The scene: any classroom in America
Backstory: Our hero, the intrepid teacher, in the face of overwhelming evidence, has decided to open up his classroom to student inquiry. He has provoked curiosity, facilitated brainstorming and set the students loose to explore their world with gusto. He is just about to begin congratulating himself for his progressive teaching methods.
Let’s look in on him and admire his brilliance at work, shall we?
- Begin scene –
Teacher (to student, cheerfully): “so, how is your project planning coming?”
Student: “this sucks!”
Teacher (taken aback but trying to stay positive): “can you be more specific? are you planning to study vaccuums, leeches or hurricanes?”
Student: “I don’t know. This is boring. Why can’t we just do a worksheet or work from the textbook?”
Teacher (clearly flustered now): “You don’t really mean that! You can choose your own question to pursue here. What could be more interesting than that?”
Student: “I don’t have any questions. Why do you always have to make everything so complicated? Why can’t you just tell us what to do and how to do it like Mr. X does?”
Teacher (trying to get control of the situation back): “Because I don’t think that’s a very good way for you to learn.”
Student: “So you’re saying Mr. X is a bad teacher? I like Mr. X’s class!”
Teacher (clearly blushing, planning retreat): “umm… no… not saying that… uhh… I’m just going to go over here now…” (muttering to self) “my methods professor never warned me about this…”
- End scene -
Any teacher who has made the switch to a more student-centered, inquiry-based classroom has encountered an exchange something like this one.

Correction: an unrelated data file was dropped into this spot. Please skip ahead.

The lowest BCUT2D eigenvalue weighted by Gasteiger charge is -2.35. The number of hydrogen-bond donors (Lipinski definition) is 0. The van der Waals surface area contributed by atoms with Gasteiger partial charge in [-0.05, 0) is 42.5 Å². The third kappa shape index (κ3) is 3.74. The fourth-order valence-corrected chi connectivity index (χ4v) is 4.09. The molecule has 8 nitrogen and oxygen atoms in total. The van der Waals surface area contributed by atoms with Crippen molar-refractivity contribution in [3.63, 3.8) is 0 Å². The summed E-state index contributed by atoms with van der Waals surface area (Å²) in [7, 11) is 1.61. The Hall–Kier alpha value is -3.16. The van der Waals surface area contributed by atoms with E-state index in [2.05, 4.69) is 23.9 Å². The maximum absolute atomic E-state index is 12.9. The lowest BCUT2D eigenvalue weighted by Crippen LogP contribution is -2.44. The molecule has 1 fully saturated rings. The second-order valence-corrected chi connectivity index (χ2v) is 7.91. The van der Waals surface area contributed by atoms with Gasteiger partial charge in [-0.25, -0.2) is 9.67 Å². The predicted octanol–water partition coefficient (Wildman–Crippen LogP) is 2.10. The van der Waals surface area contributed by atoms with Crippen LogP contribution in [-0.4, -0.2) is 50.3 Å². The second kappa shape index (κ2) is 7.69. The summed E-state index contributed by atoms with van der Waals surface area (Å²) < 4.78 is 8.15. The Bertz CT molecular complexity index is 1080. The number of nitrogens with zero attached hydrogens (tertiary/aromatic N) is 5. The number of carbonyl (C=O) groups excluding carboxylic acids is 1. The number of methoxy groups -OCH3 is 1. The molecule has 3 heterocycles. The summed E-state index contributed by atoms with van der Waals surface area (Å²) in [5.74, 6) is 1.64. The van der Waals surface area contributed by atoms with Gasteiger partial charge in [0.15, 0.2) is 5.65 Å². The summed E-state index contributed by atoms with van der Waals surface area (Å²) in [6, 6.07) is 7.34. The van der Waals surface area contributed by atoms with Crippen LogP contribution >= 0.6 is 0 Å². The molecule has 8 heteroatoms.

At first you are flabbergasted. You feel like someone just said to you, “I don’t want the internet; why can’t someone just bring me a newspaper and tell me what to read?” or, “who needs all of those choices at the soft drink machine? It should just have 7 buttons that all dispense Pepsi because that is what I’m used to!”
When you really sit down and think about it, though, it makes sense…
Inquiry requires students to think critically and to make decisions. It requires them to be responsible and accountable for their own learning. Inquiry places the choice for learning (or lack thereof) squarely on the shoulders of the student. Inquiry also removes the ability for the student to blame his or her boredom or lack of learning on the teacher (they’ll still try anyway, of course).
I’ve come to the point with my students where I feel that I’m able to change the conversation. Through practice and reflection, I’ve gotten better at facilitating brainstorming and questioning. I’m not surprised by this reaction anymore because I’ve seen it enough times.
One thing that I’ve started to do that has really resonated with students is to explain to them what they are experiencing and why it is good for them. I tell them something like,
“this is the perfect class for you! We’ve found an area where you need some work. The skills that I’m helping you to learn in this class will help you in future classes, college, careers, whatever. The ability to ask good questions and to find the answer to your own questions is fundamental to life. I won’t give up on you and I won’t think less of you for struggling or being frustrated. Don’t give up on yourself. How can I help you move forward?”
Some of them look at me like I have lobsters crawling out of my face. Most, though, react positively and welcome my help. Would that I could go back in time and help my past self (the hero in our earlier episode) navigate the stormy seas of adolescent frustration…
So, what is the would-be facilitator of inquiry to do in this situation?
- Calmly acknowledge and affirm the student’s frustration – they’re really feeling it, after all!
- Gently point out the fixed mindset and lack of personal agency that the student is displaying
- Just as a teacher might do if a student doesn’t understand, say, the structure and function of DNA or how to use the periodic table, look at this exchange as information about the student’s particular learning needs
- Understand that this behavior is classic evidence of a need to learn and develop inquiry skills
- Make a note that this student needs greater support in inquiry situations
- Explain all of this to the student (in student friendly terms, of course)
- Check in with the student often and give lots of formative feedback to head off excessive frustration